To me, The Hobbit premiere has provided obvious proof that the philosophy of picking winners is hardly dead in New Zealand. John Key's deal with Warner Bros and the Hollywood moguls ensured the film epic would be made here.
The big - and unanswered - question is what other industries and sectors could flourish here if they had the same kind of government help that Sir Peter has had?
On Facebook and Twitter, journalists and commentators have been scoffing at the news coverage of The Hobbit premiere: Too fawning. Gormless. Fatuous. Excruciating. You get the drift.
"Anyone else appalled at the cringe-makingly sycophantic over-the-top TV coverage of The Hobbit premiere last night?" said one Christchurch journalist on the Kiwi Journalists Association (KJA) page.
"A commentator on NewstalkZB reckoned the TV reporters on the red carpet were so excited they were wetting their pants - couldn't have put it better myself."
Another bitched: "Yes, Key's Hollywood junket and all schmoozing before and after was a scorching embarrassment. At least most skint countries with daddy issues and no self-respect sell themselves to drug cartels and arms dealers. Or China. Not movie studios. I find it embarrassing when journalists interviewing visiting international stars try to fish for compliments about New Zealand."
An Aucklander chimed in: "But why do we have to be the only small country with small-country syndrome? I'm sure Danes or Finns don't pee themselves every time their country gets noticed."
Haven't all these party poopers heard of the "off" switch if they so dislike the coverage?
With this mass outpouring of scorn, I'm probably risking a right royal pasting by admitting I rather enjoyed it. Particularly, the wonderfully sly interview by One News reporter Joanna Hunkin with that rather handsome Irish "dwarf".
It was with some relief that I scrolled down the KJA page to find this comment: "I would rather watch a journalist able to show a bit of emotion than a straight-laced, no-fun grump reporting what should be (and was) a happy occasion for Wellington - and NZ.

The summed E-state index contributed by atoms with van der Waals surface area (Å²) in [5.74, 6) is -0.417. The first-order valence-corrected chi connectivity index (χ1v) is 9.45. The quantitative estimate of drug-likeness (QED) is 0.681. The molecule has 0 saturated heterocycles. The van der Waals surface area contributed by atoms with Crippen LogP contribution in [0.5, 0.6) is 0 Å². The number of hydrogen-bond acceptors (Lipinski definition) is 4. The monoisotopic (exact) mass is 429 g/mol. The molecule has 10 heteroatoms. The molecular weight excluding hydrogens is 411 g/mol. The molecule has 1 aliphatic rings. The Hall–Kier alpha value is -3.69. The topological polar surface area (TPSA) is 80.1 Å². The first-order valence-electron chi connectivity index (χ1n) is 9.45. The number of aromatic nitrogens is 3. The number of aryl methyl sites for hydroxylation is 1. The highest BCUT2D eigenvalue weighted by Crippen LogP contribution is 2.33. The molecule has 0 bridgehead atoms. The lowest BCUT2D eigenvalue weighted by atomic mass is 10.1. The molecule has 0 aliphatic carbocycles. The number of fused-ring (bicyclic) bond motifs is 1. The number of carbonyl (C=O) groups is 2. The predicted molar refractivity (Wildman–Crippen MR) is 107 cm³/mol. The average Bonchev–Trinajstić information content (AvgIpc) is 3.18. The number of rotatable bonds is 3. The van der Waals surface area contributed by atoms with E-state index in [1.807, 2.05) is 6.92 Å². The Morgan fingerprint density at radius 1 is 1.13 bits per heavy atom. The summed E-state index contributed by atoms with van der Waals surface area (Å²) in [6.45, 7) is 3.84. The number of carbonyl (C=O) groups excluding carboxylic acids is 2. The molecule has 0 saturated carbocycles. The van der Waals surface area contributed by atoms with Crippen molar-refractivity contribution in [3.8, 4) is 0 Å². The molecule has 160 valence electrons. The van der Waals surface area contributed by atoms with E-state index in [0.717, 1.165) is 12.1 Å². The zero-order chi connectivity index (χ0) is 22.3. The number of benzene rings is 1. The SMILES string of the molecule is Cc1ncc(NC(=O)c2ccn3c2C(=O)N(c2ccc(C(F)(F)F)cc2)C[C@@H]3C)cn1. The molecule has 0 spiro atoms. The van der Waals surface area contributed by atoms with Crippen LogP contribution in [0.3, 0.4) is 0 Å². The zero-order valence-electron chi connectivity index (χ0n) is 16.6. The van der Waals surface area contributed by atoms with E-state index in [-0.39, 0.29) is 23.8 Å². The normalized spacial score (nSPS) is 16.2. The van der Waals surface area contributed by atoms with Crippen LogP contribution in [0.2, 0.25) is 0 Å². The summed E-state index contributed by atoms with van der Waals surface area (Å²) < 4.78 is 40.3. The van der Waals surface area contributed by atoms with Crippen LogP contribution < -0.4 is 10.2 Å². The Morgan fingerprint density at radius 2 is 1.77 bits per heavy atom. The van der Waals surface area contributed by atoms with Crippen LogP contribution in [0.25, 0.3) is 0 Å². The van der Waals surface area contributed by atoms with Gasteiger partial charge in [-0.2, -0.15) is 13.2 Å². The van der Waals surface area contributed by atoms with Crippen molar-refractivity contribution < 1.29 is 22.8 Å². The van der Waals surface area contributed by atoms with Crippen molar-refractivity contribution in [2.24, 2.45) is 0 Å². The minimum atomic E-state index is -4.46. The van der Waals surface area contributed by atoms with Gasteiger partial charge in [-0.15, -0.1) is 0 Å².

"I'm all for impartiality and remaining dispassionate - where it counts - but in my opinion the red carpet should be a celebration of the hard work the cast and crew put in and fair enough that the media treat it as that - a celebration."
This tendency in the New Zealand psyche to get straight into the post-mortem before even celebrating the birth of a wonderful new venture like The Hobbit has always perturbed me.
Sir Peter Jackson's mates from his Bad Taste days were particularly churlish in their comments to the Herald.
Top unionist Helen Kelly's vitriol was poisonous as she ripped into the Prime Minister on National Radio claiming he had lied over the shenanigans with Warner Bros. Give it a rest, Helen, we know what you think.
At least the Labour Party politicians were not so troubled by their own obvious hypocrisy that it stopped them enjoying a traipse along the red carpet in downtown Wellington.
And why not? Down among the crowds in Courtenay Place, it was a wonderfully joyous feeling. Just like those fabulous moments when South Auckland rocked down to the Auckland waterfront for the Rugby World Cup opening event or when Aucklanders lined the harbour to watch Russell Coutts triumph in the America's Cup regatta.
There is much to celebrate about the successes of these special Kiwis, who have managed to be "world-famous from New Zealand".
Sir Peter's blockbusters are truly huge. Half a billion dollars of hard cash has been invested in The Hobbit series alone.
It is truly great that a film-maker from a country of a mere 4.4 people million can, with a bit of Government help, pull this off.
He is not the only Kiwi to reach world-class standards.
On Thursday, Air New Zealand's outgoing chief executive, Rob Fyfe, talked via video to a business dinner about how the company's staff had set out to be the "best in the world" at what they do.
The upshot was Air NZ's recognition as the world's best international airline.
Again, a feat worth celebrating. But as Fyfe observed: "New Zealand needed to learn to wear black without the depression that sometimes comes with it."
Others have big ambitions, like Fonterra's Theo Spierings (a Dutchman), who wants New Zealand to be the "the dairy nutrition capital of the world".
All these flourishing businesses have had a helping hand from the Government.
The film industry's tax subsidies are seen as necessary for NZ film-markers to compete internationally.
Air New Zealand was bailed out by the taxpayer, and the Helen Clark Government introduced legislation to ensure two competing dairy companies could merge to form a quasi-monopoly.
The current Government wants to legislate so that SkyCity can put in more pokies in return for funding a convention centre.
Picking winners is part and parcel of the New Zealand fabric.